As I sat down on the bus to come home, I realized what a lovely day it was. The sun was out, and though there was a slight chill in the air, the box filled with my belongings provided heat to my body. I had little in the office, to begin with, and when I cleaned it out, it all fit into a small brown box. Looking at the cubicle I sat in, I felt no nostalgia.
When I got down from the bus and walked into the complex, I saw Sebastian walking towards me. He looked perplexed by the box in my hands and tried to sort out his thoughts.
"Did you buy things for your apartment?" he asked. I shook my head, not wanting to give away the secret so soon.
"Oh." He didn't want to probe, I a.s.sumed. I found myself doing something I had never imagined I would do.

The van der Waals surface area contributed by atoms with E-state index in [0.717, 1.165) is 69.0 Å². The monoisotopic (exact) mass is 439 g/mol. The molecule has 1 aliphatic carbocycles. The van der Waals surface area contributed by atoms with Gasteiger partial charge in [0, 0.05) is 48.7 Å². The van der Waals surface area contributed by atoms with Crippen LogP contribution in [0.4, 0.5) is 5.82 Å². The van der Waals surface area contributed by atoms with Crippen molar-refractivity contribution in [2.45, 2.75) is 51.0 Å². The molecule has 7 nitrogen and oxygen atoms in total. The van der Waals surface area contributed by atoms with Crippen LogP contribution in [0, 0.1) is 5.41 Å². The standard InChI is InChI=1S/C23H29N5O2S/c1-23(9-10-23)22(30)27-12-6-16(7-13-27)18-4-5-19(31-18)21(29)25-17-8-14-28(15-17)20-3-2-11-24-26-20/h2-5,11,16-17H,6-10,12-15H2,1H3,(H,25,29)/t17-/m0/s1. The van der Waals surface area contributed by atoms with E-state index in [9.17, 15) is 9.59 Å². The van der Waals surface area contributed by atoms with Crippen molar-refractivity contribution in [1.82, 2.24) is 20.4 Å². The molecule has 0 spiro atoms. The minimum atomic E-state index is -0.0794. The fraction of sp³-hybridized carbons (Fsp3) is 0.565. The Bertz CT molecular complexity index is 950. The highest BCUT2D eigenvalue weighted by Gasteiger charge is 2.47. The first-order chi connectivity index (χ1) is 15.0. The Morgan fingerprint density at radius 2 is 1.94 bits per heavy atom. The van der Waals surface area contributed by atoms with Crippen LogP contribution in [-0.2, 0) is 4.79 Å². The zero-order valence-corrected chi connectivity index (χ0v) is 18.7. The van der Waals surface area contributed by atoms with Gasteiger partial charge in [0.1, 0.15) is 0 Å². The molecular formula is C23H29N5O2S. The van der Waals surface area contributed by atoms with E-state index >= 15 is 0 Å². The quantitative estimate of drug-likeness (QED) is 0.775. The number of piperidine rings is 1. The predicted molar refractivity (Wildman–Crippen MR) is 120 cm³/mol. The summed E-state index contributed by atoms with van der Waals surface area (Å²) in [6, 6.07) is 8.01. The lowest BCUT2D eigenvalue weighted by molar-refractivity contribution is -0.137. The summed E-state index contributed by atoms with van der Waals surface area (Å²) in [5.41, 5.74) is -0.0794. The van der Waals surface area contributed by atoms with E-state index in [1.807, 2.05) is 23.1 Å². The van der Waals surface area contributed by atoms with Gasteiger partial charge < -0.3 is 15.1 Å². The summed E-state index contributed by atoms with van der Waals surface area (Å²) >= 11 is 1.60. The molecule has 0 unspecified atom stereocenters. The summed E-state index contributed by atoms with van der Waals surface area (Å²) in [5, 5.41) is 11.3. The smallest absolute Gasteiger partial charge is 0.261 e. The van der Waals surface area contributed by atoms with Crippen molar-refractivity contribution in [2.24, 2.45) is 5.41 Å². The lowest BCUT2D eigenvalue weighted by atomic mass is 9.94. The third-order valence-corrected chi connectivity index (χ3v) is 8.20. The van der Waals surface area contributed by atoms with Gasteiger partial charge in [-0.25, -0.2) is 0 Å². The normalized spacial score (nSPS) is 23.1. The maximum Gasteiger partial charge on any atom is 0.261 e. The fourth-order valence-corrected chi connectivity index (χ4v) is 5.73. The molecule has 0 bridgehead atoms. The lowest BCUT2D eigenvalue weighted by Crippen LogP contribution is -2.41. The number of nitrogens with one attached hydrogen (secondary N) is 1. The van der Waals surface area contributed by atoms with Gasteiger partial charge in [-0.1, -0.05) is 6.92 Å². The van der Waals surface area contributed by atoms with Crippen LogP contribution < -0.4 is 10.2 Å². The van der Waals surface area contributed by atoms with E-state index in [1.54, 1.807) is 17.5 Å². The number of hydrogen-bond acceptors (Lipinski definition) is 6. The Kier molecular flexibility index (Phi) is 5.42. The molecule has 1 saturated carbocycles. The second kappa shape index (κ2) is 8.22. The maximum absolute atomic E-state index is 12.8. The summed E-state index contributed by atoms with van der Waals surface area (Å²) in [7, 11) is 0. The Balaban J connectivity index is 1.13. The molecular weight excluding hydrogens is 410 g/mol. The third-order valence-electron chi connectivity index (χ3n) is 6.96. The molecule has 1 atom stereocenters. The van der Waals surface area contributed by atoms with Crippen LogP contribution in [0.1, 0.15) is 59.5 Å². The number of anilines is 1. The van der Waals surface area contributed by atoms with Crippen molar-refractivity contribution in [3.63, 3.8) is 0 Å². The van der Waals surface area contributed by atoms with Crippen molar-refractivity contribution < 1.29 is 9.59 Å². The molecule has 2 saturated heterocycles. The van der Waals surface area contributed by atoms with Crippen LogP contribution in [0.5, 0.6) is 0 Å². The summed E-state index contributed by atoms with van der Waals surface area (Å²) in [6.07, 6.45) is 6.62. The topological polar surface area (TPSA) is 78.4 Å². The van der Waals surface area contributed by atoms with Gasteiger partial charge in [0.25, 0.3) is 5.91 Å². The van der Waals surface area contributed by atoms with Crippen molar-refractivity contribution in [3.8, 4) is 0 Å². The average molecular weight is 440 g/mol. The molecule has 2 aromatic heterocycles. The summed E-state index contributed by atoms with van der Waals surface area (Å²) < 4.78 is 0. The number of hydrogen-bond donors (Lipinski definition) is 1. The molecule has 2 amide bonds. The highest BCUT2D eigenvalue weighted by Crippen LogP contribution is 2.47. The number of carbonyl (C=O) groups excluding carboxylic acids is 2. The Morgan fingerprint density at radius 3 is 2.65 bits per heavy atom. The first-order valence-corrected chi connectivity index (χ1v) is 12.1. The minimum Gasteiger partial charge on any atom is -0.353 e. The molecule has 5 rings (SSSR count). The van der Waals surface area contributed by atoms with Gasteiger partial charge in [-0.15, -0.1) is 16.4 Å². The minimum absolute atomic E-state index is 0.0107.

"Do you mind if I come over and cook dinner at your place? My treat." He blinked, confused.
"Sure, what ingredients do you need?" I shook my head in refusal.
"I will text you all the details and buy the groceries myself. I have news that you will want to celebrate."
"Okay." He didn't look bothered by it. He typed something out on his cell-phone and went away. I shrugged at his obvious dismissal and wondered if it was a good idea to break the news to him so suddenly. Shouldn't I have told him back then and let the matter go?
But there was not much time left for me to mull over it.
As I cooked the meal, Sebastian came over to the kitchen and placed something on the kitchen table.
"Your contract. Sign it whenever you want." He gave me a sly smile before going back to his study.
"When did you figure it out?" I shouted from behind him. He stopped, looked over his shoulder and winked.
"Since the beginning. You speak in circles when you want to hide something." With that, he pushed his hands into his pockets and trotted away.
I was amused and amazed at the same time.
There was no escaping the eyes of Sebastian Butler.